The National Atomic Museum

This is a postcard from the National Atomic Museum in Albuquerque, back when it was based on Kirtland Air Force Base.  I went there once when I was younger going with my dad.  It was one of the few places where civilians could go on the base.

It was established in 1969, and as its website states, it is “the only public museum that preserved the history of the nuclear industry.  After 9/11 with a bigger security environment civilians had less access to military enclaves like Kirtland.  So the museum, operated by Sandia National Labs and partially funded by a foundation,  made plans to move off of Kirtland.   It acquired an old REI building near the city’s Old Town, and the site of other museums in the city.  It opened at its new location in May 2002.

This was the time right after 9/11 when the U.S. was building up for the invasion of Iraq.  When it opened it put up a large missile replica in the front of the museum.  The anti-war movement made the museum a target for its displaying of militarism.  One group, Stop the War Machine, held several anti-war protests that went by the Museum.  Local activist figures Bob Anderson, Jeanne Pauls, and Greg Mello, gave speeches in front of the missile at the museum.

In 2009 the Museum moved yet again, and also changed its name.  They acquired land up in the Southeast part of the city four years prior, and opened in April 2009.  They also changed their name, to the National Museum of Nuclear Science and History.  The military after all is skilled at use of language.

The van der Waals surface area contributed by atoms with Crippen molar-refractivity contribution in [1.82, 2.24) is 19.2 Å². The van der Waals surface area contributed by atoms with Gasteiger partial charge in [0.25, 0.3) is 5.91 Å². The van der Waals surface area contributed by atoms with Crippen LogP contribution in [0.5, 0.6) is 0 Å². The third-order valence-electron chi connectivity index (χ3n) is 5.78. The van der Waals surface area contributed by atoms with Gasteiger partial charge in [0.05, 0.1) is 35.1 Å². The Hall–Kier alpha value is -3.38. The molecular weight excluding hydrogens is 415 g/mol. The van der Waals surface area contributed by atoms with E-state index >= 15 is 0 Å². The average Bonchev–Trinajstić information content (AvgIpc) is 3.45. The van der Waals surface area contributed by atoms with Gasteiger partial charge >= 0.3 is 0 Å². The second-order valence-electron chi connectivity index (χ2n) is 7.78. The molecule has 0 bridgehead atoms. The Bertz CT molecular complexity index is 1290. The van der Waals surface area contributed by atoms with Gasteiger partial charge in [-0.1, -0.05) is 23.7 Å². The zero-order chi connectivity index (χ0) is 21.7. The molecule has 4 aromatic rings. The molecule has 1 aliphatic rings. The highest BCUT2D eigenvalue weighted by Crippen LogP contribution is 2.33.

The TV show Breaking Bad, filmed in Albuquerque, features the old Museum in Old Town in many of its shows, often used as a place for drug drops to go down.

Next time I’m in Albuquerque I will be sure to visit the new “Atomic Museum” site and do a review.



About elloborojo

Okay, as the subtitle states, this is a notebook from what I call a New Mexico diaspora (look up diaspora if you are asking). I was a former resident of New Mexico, now living elsewhere, but New Mexico is still my homeland. To get more in touch with your homeland one must be away from it. This is my attempt to understand it. I was a former anti-militarism activist in the Albuquerque area. Still believe that United Snakes militarism is the greatest threat to the world, as do the majority of the worlds population. Uncovered much information about the ties in New Mexico, but never processed it all. This blog is an attempt to do that. Also hope it may come of use to others with similar interests.
This entry was posted in Albuquerque, Homeland Security, Kirtland Air Force Base, Los Alamos, Nuclear. Bookmark the permalink.

One Response to The National Atomic Museum

  1. Pingback: Nukes in the Duke City: The Nuclear Weapons Bunker in Albuquerque | El Lobo Rojo: Notes From A New Mexico Diaspora

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